Having grown up in the Hospitality Industry, I was taught to always put the guest’s needs first. This mindset then flowed into putting everyone’s needs first. This included characteristics such as watching my tone and words to ensure that I am never offending anyone. Examples include not saying “you should” or “you need to” when talking with people, after all, who likes to be told what to do? Even overworking myself to ensure the guest’s expectations were over exceeded. Yet in all of my efforts to ensure everyone else is taken care of first, I forgot how to take care of myself. Obviously I am capable of simple hygiene and ensuring that I appear professional, especially in the guest’s eyes. Yet I am talking about emotional care. After recently listening to a reservation sales agent share that she cried about how she was talked to by a customer, I wondered how I could help her. The concept that came to mind, was “not taking things personally”, when encountering a challenging customer or some random person who decides to take their bad day out on the next person they encounter. For years I have been beating myself up, wondering what I did or what I could have done differently to ensure they liked me, just like this agent… In the end, it wasn’t about me. I think it is very easy for us “pleasers” to get in this mindset. At a certain point I made a change to take care of myself first.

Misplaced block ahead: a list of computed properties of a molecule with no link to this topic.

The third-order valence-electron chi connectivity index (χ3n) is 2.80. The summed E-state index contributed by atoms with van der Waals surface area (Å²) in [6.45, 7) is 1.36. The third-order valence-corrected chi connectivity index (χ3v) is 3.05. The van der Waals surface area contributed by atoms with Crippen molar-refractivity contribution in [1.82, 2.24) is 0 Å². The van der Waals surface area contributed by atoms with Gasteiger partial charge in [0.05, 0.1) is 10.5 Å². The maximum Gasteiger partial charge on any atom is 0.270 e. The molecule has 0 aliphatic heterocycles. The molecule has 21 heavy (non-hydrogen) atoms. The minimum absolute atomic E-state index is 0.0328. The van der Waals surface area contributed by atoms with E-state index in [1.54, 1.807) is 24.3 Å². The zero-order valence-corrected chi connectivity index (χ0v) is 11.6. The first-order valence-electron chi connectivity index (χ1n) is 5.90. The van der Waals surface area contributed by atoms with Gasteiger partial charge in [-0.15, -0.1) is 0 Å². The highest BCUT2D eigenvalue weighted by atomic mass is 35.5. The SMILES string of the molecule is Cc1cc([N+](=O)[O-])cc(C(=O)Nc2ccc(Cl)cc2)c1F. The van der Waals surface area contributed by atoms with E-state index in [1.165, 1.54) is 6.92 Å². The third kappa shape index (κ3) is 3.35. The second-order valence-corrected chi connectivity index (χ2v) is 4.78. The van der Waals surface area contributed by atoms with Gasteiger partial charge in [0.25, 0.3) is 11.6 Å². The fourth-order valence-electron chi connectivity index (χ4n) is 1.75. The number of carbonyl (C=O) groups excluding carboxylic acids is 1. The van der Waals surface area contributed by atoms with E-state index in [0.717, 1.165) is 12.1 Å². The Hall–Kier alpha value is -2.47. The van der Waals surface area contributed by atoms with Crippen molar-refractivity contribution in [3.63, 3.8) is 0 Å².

I would like to introduce a book that offers hospitality “pleasers” a way of providing self-care AND giving top notch service to everyone. This book is called The Four Agreements by Don Miguel Ruiz. Following are Don Miguel Ruiz’s agreements.
We are living in interesting times with new territory when it comes to customer service. More than ever, the customer has a voice and they are using it. Those customers that might not say anything about not being happy at the time of their service experience are now using their voices on Social Media websites. Websites that are reaching large audiences and those audiences are listening! Consumers have many options these days and they don’t have to do business with companies that don’t make them feel valued. Then there are customers that are saying something to the company about their unpleasant experience and following up with Social Media outbursts after if they didn’t get the answers they wanted.